A Book of tears…

By Ps Ng Zhiwen

When I first read the Revelation, it engaged my mind. My imagination came alive with the awesome visions, and I got engrossed with trying to figure out what they meant, like what one does with a puzzle book. But my heart was not engaged. 

The truth is, I had not thought much about the state of the church, which the Revelation assumes as a given and occasionally lets us in on what’s going on.

In this book, Christians are martyrs, witnesses to Jesus, even unto death. It begins with the Churches in Smyrna and in Philadelphia. They struggled against nasty powerful opposition. Some would pay with their lives (2:10). Time and time again, God’s people in the Revelation are called to endure patiently and to hold fast to Christ. I find that the Revelation is filled with the tears of the saints.

The Church is in a holy war; they are suffering, and they are crying. I’m coming to grips with what it means to suffer as a Christian, to be oppressed because of loyal devotion to Jesus. Now I realize that this is a book that doesn’t want to be merely understood. It must also be felt. I am learning to put myself in the shoes of the Church, and somehow share in their suffering.

Some of us may have such a story in our lives, but I suspect many of us do not think we have such an experience. That does not mean that we are spared from the enemy. We are simply facing different tactics – more of seduction than of outright persecution. But we are all in the same war. And we all hurt even when we do not clearly see the cause.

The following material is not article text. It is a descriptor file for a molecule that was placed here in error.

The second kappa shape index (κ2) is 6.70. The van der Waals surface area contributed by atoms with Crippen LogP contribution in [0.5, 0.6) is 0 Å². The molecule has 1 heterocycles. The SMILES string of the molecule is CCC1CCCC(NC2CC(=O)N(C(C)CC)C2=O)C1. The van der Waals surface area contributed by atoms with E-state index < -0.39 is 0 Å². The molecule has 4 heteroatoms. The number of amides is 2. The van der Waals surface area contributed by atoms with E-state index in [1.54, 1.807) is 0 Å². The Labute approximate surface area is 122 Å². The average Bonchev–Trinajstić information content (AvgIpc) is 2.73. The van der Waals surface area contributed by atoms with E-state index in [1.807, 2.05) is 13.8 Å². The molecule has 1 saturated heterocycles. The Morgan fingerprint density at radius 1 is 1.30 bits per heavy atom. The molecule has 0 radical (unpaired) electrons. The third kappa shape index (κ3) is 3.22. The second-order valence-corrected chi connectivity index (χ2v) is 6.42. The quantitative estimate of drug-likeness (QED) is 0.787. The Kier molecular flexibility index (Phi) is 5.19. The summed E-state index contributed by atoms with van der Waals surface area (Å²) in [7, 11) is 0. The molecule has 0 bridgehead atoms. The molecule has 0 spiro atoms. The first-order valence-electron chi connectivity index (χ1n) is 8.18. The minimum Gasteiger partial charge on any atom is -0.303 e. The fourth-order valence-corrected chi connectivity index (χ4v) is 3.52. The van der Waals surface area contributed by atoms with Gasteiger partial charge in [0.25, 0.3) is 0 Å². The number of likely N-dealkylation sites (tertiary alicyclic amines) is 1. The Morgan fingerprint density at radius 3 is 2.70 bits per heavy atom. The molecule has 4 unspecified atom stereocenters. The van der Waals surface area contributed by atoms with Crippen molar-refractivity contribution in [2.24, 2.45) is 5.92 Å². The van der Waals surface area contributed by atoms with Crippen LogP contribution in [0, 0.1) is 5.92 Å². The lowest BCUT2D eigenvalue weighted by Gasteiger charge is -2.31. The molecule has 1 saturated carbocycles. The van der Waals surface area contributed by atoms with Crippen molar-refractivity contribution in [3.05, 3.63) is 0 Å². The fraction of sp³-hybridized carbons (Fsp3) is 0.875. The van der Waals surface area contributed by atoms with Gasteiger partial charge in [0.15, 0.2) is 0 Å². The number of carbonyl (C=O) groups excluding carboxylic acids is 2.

It’s just more obvious with the suffering persecuted church. When I read of their tears, I learn to feel and to identify with them (as they identify with Christ in His suffering). John wept loudly because no one was found worthy to open the scroll (5:4). The souls of those who were slain for their witness cry out to God, “How long?” (6:9-10). The Christian life is a way marked with tears, and I groan along with them all.

Part of my discipleship journey through the Revelation has been to recognize this. Since then, God’s word has become even more alive and ‘real’. I am finding this book to be a light that reveals the truth about following Jesus in this broken and hostile world.

I am also finding in it a wellspring of consolation. Because while the Revelation speaks of many tears, it promises that these tears will one day be wiped away by the hand of God (7:17; 21:4). I’m longing for that day.

“Blessed are those who mourn, for they shall be comforted.” Matthew 5:4

… and of tears being wiped away

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